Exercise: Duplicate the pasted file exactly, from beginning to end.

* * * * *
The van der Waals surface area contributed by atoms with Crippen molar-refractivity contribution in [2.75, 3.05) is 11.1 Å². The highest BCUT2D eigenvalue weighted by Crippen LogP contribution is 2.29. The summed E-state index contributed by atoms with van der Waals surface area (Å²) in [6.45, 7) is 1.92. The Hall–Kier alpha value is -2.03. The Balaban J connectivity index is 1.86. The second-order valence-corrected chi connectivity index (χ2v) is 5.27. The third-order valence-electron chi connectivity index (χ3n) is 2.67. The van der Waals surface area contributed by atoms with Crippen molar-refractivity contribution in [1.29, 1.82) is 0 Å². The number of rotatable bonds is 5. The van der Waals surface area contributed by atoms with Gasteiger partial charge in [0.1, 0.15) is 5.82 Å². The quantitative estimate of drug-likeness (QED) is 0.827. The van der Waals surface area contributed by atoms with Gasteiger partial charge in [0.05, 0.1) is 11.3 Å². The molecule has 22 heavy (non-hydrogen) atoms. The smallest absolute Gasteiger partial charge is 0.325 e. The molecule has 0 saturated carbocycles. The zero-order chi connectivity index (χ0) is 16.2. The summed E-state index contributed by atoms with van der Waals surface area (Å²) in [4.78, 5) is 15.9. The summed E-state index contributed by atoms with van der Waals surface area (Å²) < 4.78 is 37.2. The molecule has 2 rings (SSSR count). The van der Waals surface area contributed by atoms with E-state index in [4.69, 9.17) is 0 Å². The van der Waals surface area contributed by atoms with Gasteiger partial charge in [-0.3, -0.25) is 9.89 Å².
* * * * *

The van der Waals surface area contributed by atoms with Crippen molar-refractivity contribution in [2.75, 3.05) is 11.1 Å². The highest BCUT2D eigenvalue weighted by Crippen LogP contribution is 2.29. The summed E-state index contributed by atoms with van der Waals surface area (Å²) in [6.45, 7) is 1.92. The Hall–Kier alpha value is -2.03. The Balaban J connectivity index is 1.86. The second-order valence-corrected chi connectivity index (χ2v) is 5.27. The third-order valence-electron chi connectivity index (χ3n) is 2.67. The van der Waals surface area contributed by atoms with Crippen molar-refractivity contribution in [1.29, 1.82) is 0 Å². The number of rotatable bonds is 5. The van der Waals surface area contributed by atoms with Gasteiger partial charge in [0.1, 0.15) is 5.82 Å². The quantitative estimate of drug-likeness (QED) is 0.827. The van der Waals surface area contributed by atoms with Gasteiger partial charge in [0.05, 0.1) is 11.3 Å². The molecule has 22 heavy (non-hydrogen) atoms. The smallest absolute Gasteiger partial charge is 0.325 e. The molecule has 0 saturated carbocycles. The zero-order chi connectivity index (χ0) is 16.2. The summed E-state index contributed by atoms with van der Waals surface area (Å²) in [4.78, 5) is 15.9. The summed E-state index contributed by atoms with van der Waals surface area (Å²) < 4.78 is 37.2. The molecule has 2 rings (SSSR count). The van der Waals surface area contributed by atoms with E-state index in [4.69, 9.17) is 0 Å². The van der Waals surface area contributed by atoms with Gasteiger partial charge in [-0.3, -0.25) is 9.89 Å².